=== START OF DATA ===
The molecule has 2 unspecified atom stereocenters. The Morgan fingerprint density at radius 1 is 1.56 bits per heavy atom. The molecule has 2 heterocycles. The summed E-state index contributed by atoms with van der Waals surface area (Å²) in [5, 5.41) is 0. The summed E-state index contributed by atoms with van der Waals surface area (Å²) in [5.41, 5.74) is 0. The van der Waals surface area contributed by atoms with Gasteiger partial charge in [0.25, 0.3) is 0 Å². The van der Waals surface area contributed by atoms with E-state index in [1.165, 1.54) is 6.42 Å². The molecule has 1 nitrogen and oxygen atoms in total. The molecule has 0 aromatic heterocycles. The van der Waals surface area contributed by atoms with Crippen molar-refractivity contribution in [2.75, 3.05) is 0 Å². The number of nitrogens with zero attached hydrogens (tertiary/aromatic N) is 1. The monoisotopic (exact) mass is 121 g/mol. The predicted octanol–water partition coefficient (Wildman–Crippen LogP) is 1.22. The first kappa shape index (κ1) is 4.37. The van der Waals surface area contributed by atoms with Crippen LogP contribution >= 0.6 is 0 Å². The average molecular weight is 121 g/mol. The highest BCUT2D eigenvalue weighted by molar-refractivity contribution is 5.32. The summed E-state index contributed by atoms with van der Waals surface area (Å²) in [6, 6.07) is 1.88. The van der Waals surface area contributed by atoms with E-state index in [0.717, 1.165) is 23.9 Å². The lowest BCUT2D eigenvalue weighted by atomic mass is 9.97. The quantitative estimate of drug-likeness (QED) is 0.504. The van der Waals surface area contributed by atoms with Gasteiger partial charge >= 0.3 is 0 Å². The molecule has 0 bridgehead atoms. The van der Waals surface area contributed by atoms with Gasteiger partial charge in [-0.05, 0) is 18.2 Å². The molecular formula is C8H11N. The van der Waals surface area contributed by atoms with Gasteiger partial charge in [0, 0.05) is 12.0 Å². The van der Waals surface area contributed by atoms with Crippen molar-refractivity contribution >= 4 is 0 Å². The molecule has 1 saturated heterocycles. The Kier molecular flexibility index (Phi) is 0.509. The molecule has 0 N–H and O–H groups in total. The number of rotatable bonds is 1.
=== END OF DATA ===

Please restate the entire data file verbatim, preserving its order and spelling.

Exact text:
The molecule has 2 unspecified atom stereocenters. The Morgan fingerprint density at radius 1 is 1.56 bits per heavy atom. The molecule has 2 heterocycles. The summed E-state index contributed by atoms with van der Waals surface area (Å²) in [5, 5.41) is 0. The summed E-state index contributed by atoms with van der Waals surface area (Å²) in [5.41, 5.74) is 0. The van der Waals surface area contributed by atoms with Gasteiger partial charge in [0.25, 0.3) is 0 Å². The van der Waals surface area contributed by atoms with E-state index in [1.165, 1.54) is 6.42 Å². The molecule has 1 nitrogen and oxygen atoms in total. The molecule has 0 aromatic heterocycles. The van der Waals surface area contributed by atoms with Crippen molar-refractivity contribution in [2.75, 3.05) is 0 Å². The number of nitrogens with zero attached hydrogens (tertiary/aromatic N) is 1. The monoisotopic (exact) mass is 121 g/mol. The predicted octanol–water partition coefficient (Wildman–Crippen LogP) is 1.22. The first kappa shape index (κ1) is 4.37. The van der Waals surface area contributed by atoms with Crippen LogP contribution >= 0.6 is 0 Å². The average molecular weight is 121 g/mol. The highest BCUT2D eigenvalue weighted by molar-refractivity contribution is 5.32. The summed E-state index contributed by atoms with van der Waals surface area (Å²) in [6, 6.07) is 1.88. The van der Waals surface area contributed by atoms with E-state index in [0.717, 1.165) is 23.9 Å². The lowest BCUT2D eigenvalue weighted by atomic mass is 9.97. The quantitative estimate of drug-likeness (QED) is 0.504. The van der Waals surface area contributed by atoms with Gasteiger partial charge >= 0.3 is 0 Å². The molecule has 0 bridgehead atoms. The van der Waals surface area contributed by atoms with Gasteiger partial charge in [-0.05, 0) is 18.2 Å². The molecular formula is C8H11N. The van der Waals surface area contributed by atoms with Gasteiger partial charge in [0, 0.05) is 12.0 Å². The van der Waals surface area contributed by atoms with Crippen molar-refractivity contribution >= 4 is 0 Å². The molecule has 1 saturated heterocycles. The Kier molecular flexibility index (Phi) is 0.509. The molecule has 0 N–H and O–H groups in total. The number of rotatable bonds is 1.